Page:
Gatlinburg Trail. This is one of only two trails in the park (the other one is Oconaluftee River Trail on the North Carolina side) where dogs and bicycles are permitted. Dogs must be on leashes. The trail, which starts at Sugarlands Visitor Center, follows the Little Pigeon River. The first 0.3 mi of the 1.9-mi trail (one-way) is through the park headquarters and on a service road. Trailhead at Sugarlands Visitor Center, Sugarlands Visitor Center, Off US Hwy. 441, Gatlinburg, TN, 37738. 865/436–1200 park info line. www.nps.gov/grsm.

Laurel Falls. Mostly paved, this trail is fairly easy. It takes you past a series of cascades to a 60-foot waterfall and a stand of old-growth forest. The trail is extremely popular in summer and on weekends almost anytime (trolleys from Gatlingburg stop here), so don't expect solitude. The 1.3-mi paved trail to the falls is wheelchair accessible. Wooden posts mark every one-tenth of a mile, and the total round-trip hike is 2.6 mi. Trailhead is on the west side of Little River Rd. between Sugarlands Visitor Center and Elkmont campground, about 3.9 mi west of Sugarlands, Laurel Falls Trail, Gatlinburg, TN, 37738. www.nps.gov/grsm.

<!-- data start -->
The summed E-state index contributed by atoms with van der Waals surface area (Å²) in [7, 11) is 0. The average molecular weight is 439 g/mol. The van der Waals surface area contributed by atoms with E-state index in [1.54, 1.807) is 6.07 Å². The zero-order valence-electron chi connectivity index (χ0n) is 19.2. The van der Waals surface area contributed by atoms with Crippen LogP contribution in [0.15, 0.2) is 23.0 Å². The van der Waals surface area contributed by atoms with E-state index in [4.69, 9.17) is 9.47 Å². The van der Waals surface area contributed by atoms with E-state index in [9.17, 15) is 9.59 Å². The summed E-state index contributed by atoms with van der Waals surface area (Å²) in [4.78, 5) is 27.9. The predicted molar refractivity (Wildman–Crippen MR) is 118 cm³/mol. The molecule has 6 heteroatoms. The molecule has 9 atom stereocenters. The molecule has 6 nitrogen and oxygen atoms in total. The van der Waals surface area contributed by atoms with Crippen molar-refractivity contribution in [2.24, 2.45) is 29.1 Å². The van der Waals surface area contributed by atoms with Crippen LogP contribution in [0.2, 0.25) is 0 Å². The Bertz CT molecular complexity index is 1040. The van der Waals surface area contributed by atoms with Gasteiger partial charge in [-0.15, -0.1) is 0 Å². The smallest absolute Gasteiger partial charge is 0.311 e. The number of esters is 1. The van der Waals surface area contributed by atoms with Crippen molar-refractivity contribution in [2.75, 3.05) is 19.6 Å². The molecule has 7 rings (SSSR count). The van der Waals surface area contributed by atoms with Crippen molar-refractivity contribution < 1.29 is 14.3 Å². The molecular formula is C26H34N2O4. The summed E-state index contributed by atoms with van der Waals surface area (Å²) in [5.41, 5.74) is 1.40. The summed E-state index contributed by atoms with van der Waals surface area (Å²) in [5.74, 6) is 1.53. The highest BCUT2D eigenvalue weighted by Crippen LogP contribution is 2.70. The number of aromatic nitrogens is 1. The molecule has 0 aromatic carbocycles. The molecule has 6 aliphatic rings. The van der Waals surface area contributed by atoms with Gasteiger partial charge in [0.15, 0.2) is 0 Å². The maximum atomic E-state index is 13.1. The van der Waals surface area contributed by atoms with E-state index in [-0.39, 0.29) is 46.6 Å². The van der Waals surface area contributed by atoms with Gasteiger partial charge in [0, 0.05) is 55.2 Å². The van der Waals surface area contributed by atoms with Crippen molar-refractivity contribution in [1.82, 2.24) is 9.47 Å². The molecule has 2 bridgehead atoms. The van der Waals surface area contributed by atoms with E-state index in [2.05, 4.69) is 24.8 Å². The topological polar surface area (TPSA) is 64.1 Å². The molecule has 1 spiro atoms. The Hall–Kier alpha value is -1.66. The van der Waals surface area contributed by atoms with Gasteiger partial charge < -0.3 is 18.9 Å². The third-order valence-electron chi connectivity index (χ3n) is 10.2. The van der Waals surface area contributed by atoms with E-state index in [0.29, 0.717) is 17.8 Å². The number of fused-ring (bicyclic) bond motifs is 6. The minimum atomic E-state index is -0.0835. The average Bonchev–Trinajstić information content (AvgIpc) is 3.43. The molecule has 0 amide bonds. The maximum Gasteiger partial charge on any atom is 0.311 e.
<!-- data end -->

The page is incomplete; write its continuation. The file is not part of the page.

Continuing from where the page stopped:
Little River Trail at Elkmont. This 5.1-mi loop (if Cucumber Gap and Jakes Creek trails are included) offers a little of everything—historical buildings, fly-fishing, a waterfall, and wildflowers. The first part of the trail wanders past remnants of old logging operations and cottages that were once the summer homes of wealthy Tennesseans. Huskey Branch Falls appears at about 2 mi. The Little River Trail passes the junction with three other trails, offering the possibility for even longer hikes—Cucumber Gap at 2.3 mi, Huskey Gap at 2.7 mi, and Goshen Prong Trail at 3.7 mi. The trail is normally open even in winter. At any point you can try your hand at fly-fishing for trout in the Little River, one of the best trout streams in the park. Parking at the trailhead has been improved and expanded. This is the habitat of the synchronous fireflies, which put on their light show on June evenings. Trailhead is near Elkmont campground. Turn left just before entrance to campground and go 0.6 mi to a fork in the road. The trail is a continuation of the left fork, Little River Trail, Gatlinburg, TN, 37738. www.nps.gov/grsm.